With over 1.6 million confirmed coronavirus cases in the United States as of 22nd May 2020 and surrounding talks about reopening society, it remains a firm fact that without widespread contact tracing and safe vaccine administration, there is no getting back to the life we once knew as normal. Nevertheless, there is one major and longstanding hurdle to overcome for achieving either of both widespread contact tracing or safe vaccine administration goals, and that is correct patient identification.
The importance of correct patient identification
The Pew Charitable Trusts, a non-profit, non-governmental organization along with several other organizations have been looking for ways to improve patient matching through correct patient identification. Most importantly, they have stressed the fact that biometric technology is the key, including in a recent HIMSS20 Digital Presentation.
The PEW has again stressed that Congress should act to strive for correct patient identification, thus, improving patient matching. They have sent a letter this week to House Speaker Nancy Pelosi, D-California, Minority Leader Kevin McCarthy, R-California, Senate Majority Leader Mitch McConnel, R-Kentucky, and Senate Minority Leader Chuck Schumer, D-New York. According to the letter, thorough contact tracing in the short-term and nationwide vaccination administration in the long-term relies on having accurate patient demographic data, but the current flaws with correct patient identification and matching of patient records hinder the nation’s ability to achieve either of those goals.
Drawbacks of patient identification errors
Ben Moscovitch, Project Director for Health Information Technology at the Pew Charitable Trusts says “Matching is a problem today”. He says, according to research, half of the patient records may not match when transferred from one healthcare facility to another, and it harms the patient.
Not having a correct patient identification technique in hospitals can cause discrepancies in data when hospitals try to match an individual’s record, and it may lead to the creation of another electronic health record (EHR) for the same patient, thus creating a duplicate medical record in the system. Duplicate medical records drive up the cost. Research has shown that duplicate medical records in a system costs hospitals $96 to fix for each record and it can add up to $1,000 to remove the data of two patients, whose records have been merged together.
Key factors that can hinder the immunization process
A variety of factors can affect correct patient identification. When common identifiers such as name, DOB, and address are used, a simple typo or variation in how these identifiers are recorded during registration can lead to poor match rates.
Another major problem with patient matching is the fact that many people have similar names, including the same date of birth. In a nation where nearly 48,000 people are named John Smith, correct patient identification is absolutely critical for an effective widespread vaccination program.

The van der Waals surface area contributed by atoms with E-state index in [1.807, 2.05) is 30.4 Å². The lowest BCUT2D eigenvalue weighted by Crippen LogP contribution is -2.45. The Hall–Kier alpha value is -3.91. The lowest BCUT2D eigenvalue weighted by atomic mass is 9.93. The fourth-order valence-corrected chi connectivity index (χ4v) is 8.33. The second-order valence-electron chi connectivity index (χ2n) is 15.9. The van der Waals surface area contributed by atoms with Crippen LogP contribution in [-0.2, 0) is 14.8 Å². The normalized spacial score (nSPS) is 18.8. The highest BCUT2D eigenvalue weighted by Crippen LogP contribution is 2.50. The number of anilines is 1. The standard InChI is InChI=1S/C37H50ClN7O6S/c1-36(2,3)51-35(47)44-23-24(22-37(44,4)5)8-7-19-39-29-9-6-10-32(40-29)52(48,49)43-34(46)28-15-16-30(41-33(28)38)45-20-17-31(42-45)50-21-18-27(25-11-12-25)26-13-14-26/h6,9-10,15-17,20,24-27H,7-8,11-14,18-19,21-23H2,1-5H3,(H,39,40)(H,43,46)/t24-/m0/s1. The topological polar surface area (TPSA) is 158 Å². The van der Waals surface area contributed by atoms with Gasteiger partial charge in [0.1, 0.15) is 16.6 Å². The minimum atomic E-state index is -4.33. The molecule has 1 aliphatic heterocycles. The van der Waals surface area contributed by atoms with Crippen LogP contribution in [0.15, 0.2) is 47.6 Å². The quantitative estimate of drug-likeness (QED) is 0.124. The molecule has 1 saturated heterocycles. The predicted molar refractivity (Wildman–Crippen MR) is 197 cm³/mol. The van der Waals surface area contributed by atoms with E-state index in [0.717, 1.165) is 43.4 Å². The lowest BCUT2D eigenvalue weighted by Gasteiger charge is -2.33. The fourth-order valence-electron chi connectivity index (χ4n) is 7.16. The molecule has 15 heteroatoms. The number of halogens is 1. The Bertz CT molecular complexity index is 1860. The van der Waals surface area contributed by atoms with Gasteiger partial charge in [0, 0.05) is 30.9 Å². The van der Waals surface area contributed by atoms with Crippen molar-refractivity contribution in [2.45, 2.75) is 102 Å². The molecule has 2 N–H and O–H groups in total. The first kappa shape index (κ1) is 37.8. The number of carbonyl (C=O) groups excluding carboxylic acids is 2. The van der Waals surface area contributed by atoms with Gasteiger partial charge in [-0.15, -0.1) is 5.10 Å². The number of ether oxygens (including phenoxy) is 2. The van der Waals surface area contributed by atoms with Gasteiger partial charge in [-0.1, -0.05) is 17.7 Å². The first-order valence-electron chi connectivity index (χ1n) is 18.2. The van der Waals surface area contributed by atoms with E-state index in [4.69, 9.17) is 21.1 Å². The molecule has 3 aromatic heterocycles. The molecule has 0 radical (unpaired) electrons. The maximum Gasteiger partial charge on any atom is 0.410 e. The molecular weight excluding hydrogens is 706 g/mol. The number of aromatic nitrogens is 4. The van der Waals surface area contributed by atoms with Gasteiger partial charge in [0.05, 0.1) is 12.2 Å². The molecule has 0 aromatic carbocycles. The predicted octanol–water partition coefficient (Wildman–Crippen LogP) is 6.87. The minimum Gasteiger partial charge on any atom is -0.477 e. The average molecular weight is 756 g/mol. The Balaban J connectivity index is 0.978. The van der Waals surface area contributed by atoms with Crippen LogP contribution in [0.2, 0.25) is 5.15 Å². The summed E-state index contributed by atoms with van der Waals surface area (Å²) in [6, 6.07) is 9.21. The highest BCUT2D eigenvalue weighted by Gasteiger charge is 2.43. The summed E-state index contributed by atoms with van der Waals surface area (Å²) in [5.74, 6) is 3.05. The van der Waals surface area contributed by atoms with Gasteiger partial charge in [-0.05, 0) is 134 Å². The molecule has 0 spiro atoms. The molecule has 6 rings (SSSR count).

An effective large-scale nationwide vaccination program and immunization registry would depend on reliable and robust patient data, and it hinges on the ability of healthcare providers to locate the right patient record. Biometric technology has consistently proven effective in matching patients’ records through correct patient identification.
Why should you use biometric technology in a post-coronavirus society?
Other than the fact that contactless biometric technology helps with correct patient identification, it is also hygienic as it limits a person from touching surfaces and contact between people during the identification process. A leading biometric patient identification vendor- RightPatient, offers iris and facial recognition modality in hospitals for correct patient identification, where a person can be identified from a safe distance.
RightPatient uses biometric characteristics of a patient such as an iris pattern or facial photograph to lock their medical record during registration. Iris patterns are unique to each individual and when a patient comes in to verify their identity in a hospital, the platform will scan their iris pattern and pull up their accurate medical records. This technique significantly increases patient matching rates.
RightPatient also offers a remote patient authentication process. The patient will receive a notification shortly after scheduling an appointment, and all the patient needs to do is just take a selfie and a picture of their driver’s license and the platform will automatically validate their identity. While people are currently maintaining social distance by mostly staying home, this is a great way to identify an individual and control the spread of this contagious disease.
Needless to say, contactless biometric technology for correct patient identification is the key to an effective nationwide vaccination program because even if there are 48,000, John or Smiths, it is highly unlikely they will have the same iris pattern or driver’s license.